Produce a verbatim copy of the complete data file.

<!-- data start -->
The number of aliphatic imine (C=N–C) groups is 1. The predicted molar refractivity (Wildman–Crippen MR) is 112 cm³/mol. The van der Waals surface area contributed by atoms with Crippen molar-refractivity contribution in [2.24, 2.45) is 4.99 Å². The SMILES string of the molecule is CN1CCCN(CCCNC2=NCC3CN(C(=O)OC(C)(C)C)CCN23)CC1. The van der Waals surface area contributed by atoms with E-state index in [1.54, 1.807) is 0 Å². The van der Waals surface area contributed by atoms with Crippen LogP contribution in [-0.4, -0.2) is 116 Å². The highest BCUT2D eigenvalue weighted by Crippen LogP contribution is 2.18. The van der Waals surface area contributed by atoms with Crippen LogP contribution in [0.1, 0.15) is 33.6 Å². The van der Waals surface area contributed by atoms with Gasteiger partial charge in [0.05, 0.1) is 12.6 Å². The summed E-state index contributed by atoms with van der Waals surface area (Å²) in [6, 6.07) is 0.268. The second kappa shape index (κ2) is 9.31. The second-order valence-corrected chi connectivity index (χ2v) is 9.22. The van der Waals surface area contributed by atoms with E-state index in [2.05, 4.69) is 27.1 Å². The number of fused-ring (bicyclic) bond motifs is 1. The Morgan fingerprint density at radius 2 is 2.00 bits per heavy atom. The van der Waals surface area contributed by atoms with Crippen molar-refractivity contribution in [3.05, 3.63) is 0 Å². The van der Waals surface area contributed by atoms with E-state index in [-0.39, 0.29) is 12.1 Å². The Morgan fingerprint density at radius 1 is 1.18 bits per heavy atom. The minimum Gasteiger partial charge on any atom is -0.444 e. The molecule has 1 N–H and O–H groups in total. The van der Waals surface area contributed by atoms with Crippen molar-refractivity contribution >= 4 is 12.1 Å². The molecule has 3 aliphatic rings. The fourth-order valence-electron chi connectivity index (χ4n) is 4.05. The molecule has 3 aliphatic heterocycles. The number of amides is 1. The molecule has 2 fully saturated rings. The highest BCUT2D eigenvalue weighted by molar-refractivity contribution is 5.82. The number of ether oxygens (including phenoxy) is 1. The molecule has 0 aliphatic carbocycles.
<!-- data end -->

The number of aliphatic imine (C=N–C) groups is 1. The predicted molar refractivity (Wildman–Crippen MR) is 112 cm³/mol. The van der Waals surface area contributed by atoms with Crippen molar-refractivity contribution in [2.24, 2.45) is 4.99 Å². The SMILES string of the molecule is CN1CCCN(CCCNC2=NCC3CN(C(=O)OC(C)(C)C)CCN23)CC1. The van der Waals surface area contributed by atoms with E-state index in [1.54, 1.807) is 0 Å². The van der Waals surface area contributed by atoms with Crippen LogP contribution in [-0.4, -0.2) is 116 Å². The highest BCUT2D eigenvalue weighted by Crippen LogP contribution is 2.18. The van der Waals surface area contributed by atoms with Crippen LogP contribution in [0.1, 0.15) is 33.6 Å². The van der Waals surface area contributed by atoms with Gasteiger partial charge in [0.05, 0.1) is 12.6 Å². The summed E-state index contributed by atoms with van der Waals surface area (Å²) in [6, 6.07) is 0.268. The second kappa shape index (κ2) is 9.31. The second-order valence-corrected chi connectivity index (χ2v) is 9.22. The van der Waals surface area contributed by atoms with E-state index in [2.05, 4.69) is 27.1 Å². The number of fused-ring (bicyclic) bond motifs is 1. The Morgan fingerprint density at radius 2 is 2.00 bits per heavy atom. The van der Waals surface area contributed by atoms with Crippen molar-refractivity contribution in [3.05, 3.63) is 0 Å². The van der Waals surface area contributed by atoms with E-state index in [-0.39, 0.29) is 12.1 Å². The Morgan fingerprint density at radius 1 is 1.18 bits per heavy atom. The minimum Gasteiger partial charge on any atom is -0.444 e. The molecule has 1 N–H and O–H groups in total. The van der Waals surface area contributed by atoms with Crippen molar-refractivity contribution >= 4 is 12.1 Å². The molecule has 3 aliphatic rings. The fourth-order valence-electron chi connectivity index (χ4n) is 4.05. The molecule has 3 aliphatic heterocycles. The number of amides is 1. The molecule has 2 fully saturated rings. The highest BCUT2D eigenvalue weighted by molar-refractivity contribution is 5.82. The number of ether oxygens (including phenoxy) is 1. The molecule has 0 aliphatic carbocycles.